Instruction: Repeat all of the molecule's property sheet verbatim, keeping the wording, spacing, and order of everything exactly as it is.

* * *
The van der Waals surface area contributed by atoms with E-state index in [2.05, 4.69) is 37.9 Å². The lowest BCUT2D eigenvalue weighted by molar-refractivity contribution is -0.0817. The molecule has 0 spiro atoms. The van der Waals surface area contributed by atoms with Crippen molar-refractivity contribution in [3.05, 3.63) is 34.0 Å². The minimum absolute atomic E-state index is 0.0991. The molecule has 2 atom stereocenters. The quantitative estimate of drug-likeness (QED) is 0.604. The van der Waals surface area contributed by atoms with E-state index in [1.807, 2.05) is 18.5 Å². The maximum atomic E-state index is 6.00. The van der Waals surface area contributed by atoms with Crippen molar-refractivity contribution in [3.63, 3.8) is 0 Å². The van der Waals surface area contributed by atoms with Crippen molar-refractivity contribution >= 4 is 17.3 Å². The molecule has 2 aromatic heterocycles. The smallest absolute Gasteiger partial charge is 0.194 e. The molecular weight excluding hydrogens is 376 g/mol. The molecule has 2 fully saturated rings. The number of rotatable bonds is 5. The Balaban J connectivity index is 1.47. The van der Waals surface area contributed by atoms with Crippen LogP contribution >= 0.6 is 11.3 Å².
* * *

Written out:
The van der Waals surface area contributed by atoms with E-state index in [2.05, 4.69) is 37.9 Å². The lowest BCUT2D eigenvalue weighted by molar-refractivity contribution is -0.0817. The molecule has 0 spiro atoms. The van der Waals surface area contributed by atoms with Crippen molar-refractivity contribution in [3.05, 3.63) is 34.0 Å². The minimum absolute atomic E-state index is 0.0991. The molecule has 2 atom stereocenters. The quantitative estimate of drug-likeness (QED) is 0.604. The van der Waals surface area contributed by atoms with E-state index in [1.807, 2.05) is 18.5 Å². The maximum atomic E-state index is 6.00. The van der Waals surface area contributed by atoms with Crippen molar-refractivity contribution in [3.63, 3.8) is 0 Å². The van der Waals surface area contributed by atoms with Crippen molar-refractivity contribution >= 4 is 17.3 Å². The molecule has 2 aromatic heterocycles. The smallest absolute Gasteiger partial charge is 0.194 e. The molecular weight excluding hydrogens is 376 g/mol. The molecule has 2 fully saturated rings. The number of rotatable bonds is 5. The Balaban J connectivity index is 1.47. The van der Waals surface area contributed by atoms with Crippen LogP contribution >= 0.6 is 11.3 Å².